The Price of Higher Wages

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the street

Protesters seem to be unaware of what the ill effects of large pay increases at fast food restaurants and large retailers could be. Here are a few.

For McDonald’s, a leap to significantly higher wages might mean the popular dollar menu would have to be scaled back to cut costs. Across-the-board price increases, especially during periods of beef, poultry or dairy inflation, would likely have to be implemented. A more drastic action might be McDonald’s franchisees opting to reduce hours at the expense of customer service, sending people to competing fast food chains. In turn, that could hurt sales and trigger an adjustment in the number of employees.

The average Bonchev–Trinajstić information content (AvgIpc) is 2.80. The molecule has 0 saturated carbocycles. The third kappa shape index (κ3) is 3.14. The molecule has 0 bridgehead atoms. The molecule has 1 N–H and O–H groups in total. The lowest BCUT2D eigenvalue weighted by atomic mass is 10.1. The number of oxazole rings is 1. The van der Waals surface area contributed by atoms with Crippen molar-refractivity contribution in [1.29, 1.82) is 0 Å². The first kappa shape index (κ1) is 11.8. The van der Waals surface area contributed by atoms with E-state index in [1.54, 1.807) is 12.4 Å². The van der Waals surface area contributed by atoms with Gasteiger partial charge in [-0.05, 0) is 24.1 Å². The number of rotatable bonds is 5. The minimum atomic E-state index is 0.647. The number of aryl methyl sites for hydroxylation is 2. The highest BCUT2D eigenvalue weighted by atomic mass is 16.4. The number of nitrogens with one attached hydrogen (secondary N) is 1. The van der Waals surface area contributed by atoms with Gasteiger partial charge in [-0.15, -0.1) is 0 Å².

Wal-Mart would also have to change how it approaches its business at a $15-an-hour minimum wage. One of those changes would likely be to jack up prices on fresh and packaged food, which as it stands, sell on razor-thin profit margins. The company could be forced to rely more heavily on its much-criticized computerized employee scheduling system. Doing so might impact the quality of Wal-Mart’s customer service, sending more customers to Amazon (AMZN).


Meanwhile, [Ryan] Williams thinks a $15-an-hour minimum wage would kill jobs and hurt workers who are currently working in the industry. Several other critics of $15-an-hour minimum wage have said as much, the idea being that employers will look for more skilled individuals, eliminating jobs for people with little to no skills.

In the case of fast food, Ryan Williams and other critics warn that employers will replace some positions with robotics and/or self-serve stations for customers to order food and fill drinks. They also contend that businesses that raise prices in an attempt to make the minimum-wage hike work will leave consumers unhappy.